Unions rally outside Sen. Hickenlooper’s office, demand minimum wage hike

$15-an-hour proposal stripped from COVID-19 relief bill after ruling from Senate parliamentarian

Workers with SEIU Local 105 rally in support of a federal minimum wage hike outside Colorado Sen. John Hickenlooper's Denver office on March 2, 2021. (Chase Woodruff/Colorado Newsline)

“What do we want?” Yuliana Guerrero shouted through a megaphone to the crowd gathered outside Sen. John Hickenlooper’s Denver office.

The crowd’s response came in both English and Spanish: “Fifteen dollars!”

“When do we want it?” Guerrero asked.

“Now!”

Guerrero, a Denver janitor and member of Service Employees International Union Local 105, was one of several dozen workers who rallied outside Hickenlooper’s office on Tuesday, calling on the freshman Democrat to back congressional efforts to raise the federal minimum wage to $15 an hour as part of a COVID-19 relief bill.

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The Senate is expected to move forward with President Joe Biden’s $1.9 trillion American Rescue Plan this week. But while a version of the bill passed by the House of Representatives last week included a minimum-wage increase, top Democrats have signaled that the Senate will strip the provision after the chamber’s parliamentarian ruled that it could not be included in a “budget reconciliation” bill, which only needs 50 votes to pass.

SEIU Local 105, however, said in a press release that it’s “calling on Sen. Hickenlooper and Congress to deliver on promises made and what working people need, with no excuses about parliamentarians or archaic process.”

“We need (Hickenlooper) to act,” said Francisco Flores, a janitor at the Auraria Higher Education Center and a member of Colorado Workers for Innovative and New Solutions, a union that represents more than 31,000 state employees. “We put him in that seat, now he needs to work for us. He can’t pull that Cory Gardner business.” Former Sen. Cory Gardner lost his seat to Hickenlooper in November.

Then-Democratic presidential candidate and now Sen. John Hickenlooper delivers a campaign speech at the Des Moines Register Political Soapbox at the Iowa State Fair on Aug. 10, 2019, in Des Moines, Iowa. (Alex Wong/Getty Images)

Hickenlooper supported a modified proposal for a $15-an-hour minimum wage as both a presidential and Senate candidate in the 2020 election. But he’s the only Democratic member of Colorado’s congressional delegation who has yet to sign on as a co-sponsor of the Raise the Wage Act, which would gradually increase the federal minimum wage to $15 an hour by 2025.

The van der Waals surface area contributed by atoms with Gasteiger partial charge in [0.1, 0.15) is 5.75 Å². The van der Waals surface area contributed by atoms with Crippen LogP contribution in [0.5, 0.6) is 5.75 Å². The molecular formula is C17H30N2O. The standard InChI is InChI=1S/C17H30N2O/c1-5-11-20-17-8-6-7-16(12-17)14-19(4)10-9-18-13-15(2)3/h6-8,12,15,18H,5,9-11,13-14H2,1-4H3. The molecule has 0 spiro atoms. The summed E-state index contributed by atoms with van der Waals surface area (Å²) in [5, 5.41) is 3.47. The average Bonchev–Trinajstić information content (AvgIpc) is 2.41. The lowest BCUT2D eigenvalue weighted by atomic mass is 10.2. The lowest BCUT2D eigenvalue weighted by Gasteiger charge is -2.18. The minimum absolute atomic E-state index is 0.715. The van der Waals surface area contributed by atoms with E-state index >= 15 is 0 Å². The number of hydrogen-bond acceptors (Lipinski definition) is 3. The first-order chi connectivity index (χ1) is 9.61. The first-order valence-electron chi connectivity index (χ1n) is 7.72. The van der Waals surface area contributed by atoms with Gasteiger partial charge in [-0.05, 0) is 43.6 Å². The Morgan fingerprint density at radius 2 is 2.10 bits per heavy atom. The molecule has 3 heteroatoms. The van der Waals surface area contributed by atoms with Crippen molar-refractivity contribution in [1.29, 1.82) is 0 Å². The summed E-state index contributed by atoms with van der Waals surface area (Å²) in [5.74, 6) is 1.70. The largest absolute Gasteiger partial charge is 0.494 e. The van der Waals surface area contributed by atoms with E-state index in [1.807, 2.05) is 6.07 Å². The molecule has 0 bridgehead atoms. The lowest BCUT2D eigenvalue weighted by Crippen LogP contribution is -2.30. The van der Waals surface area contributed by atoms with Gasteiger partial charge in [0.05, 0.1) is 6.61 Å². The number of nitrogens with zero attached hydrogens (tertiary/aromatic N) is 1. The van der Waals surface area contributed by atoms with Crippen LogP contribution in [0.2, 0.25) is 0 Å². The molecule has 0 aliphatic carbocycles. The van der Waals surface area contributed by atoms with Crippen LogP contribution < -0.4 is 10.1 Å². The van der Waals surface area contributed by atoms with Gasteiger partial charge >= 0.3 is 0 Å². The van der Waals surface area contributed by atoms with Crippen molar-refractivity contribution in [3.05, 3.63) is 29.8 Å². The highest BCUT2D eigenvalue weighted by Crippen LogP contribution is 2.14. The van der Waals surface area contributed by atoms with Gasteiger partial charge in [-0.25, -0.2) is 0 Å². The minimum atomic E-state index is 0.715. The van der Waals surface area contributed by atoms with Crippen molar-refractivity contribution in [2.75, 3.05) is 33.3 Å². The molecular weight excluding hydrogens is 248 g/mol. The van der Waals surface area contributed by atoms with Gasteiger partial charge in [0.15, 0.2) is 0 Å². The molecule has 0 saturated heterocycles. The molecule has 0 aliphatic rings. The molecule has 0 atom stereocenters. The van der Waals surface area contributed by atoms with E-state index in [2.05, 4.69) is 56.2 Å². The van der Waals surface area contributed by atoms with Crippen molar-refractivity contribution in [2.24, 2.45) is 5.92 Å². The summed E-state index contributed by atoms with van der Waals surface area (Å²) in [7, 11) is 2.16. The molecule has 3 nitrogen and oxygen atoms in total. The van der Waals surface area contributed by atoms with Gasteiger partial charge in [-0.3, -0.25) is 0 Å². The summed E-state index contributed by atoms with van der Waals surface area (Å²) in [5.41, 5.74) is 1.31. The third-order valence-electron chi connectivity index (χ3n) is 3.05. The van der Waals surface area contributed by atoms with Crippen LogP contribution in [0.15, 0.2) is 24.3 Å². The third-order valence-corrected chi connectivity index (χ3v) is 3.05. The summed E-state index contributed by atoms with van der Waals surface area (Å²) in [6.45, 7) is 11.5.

“Sen. Hickenlooper is committed to moving forward on COVID relief as quickly as possible for families across the country who urgently need assistance,” a Hickenlooper spokesperson told Newsline. “He also supports a $15 minimum wage and remains hopeful we can find a way to get that important measure across the finish line this Congress.”

Senate parliamentarian Elizabeth MacDonough ruled on Feb. 25 that the minimum wage hike could not remain in the COVID-19 relief bill as written, as it violated rules governing the fast-track budget reconciliation process Democrats are using to pass the legislation, a top priority for the new Biden administration.

Progressive lawmakers have called on Senate Democrats to overrule MacDonough’s “advisory opinion,” change rules governing the reconciliation process, or go even further; when then-Senate parliamentarian Robert Dove ruled against provisions in President George W. Bush’s 2001 tax cuts, the GOP-controlled Senate fired him.

“It’s a bulls*** excuse,” Cody Jakubowski, a home care worker and member of Colorado Care Workers Unite, said of the parliamentarian’s ruling in an interview Tuesday. “There’s enough money to go around, there’s just not a focus, or an interest. It’s ironic as a care worker, being out protesting, asking people to care about you.”

Research released in January by the Economic Policy Institute found that 552,000 Coloradans currently stand to receive a raise if the federal minimum wage were increased to $15 an hour. While Denver has led Colorado cities in passing a minimum-wage ordinance that will rise to $15.87 an hour next year, the statewide minimum wage is just $12.32 an hour — which many say isn’t enough to cover Colorado’s high living costs.

“Many people still don’t make a high enough wage to pay their bills,” Guerrero told Newsline in an interview. “Many of our fellow workers aren’t in Denver, and their wages aren’t high enough. And unfortunately they’ve suffered some of the worst impacts of the pandemic.”

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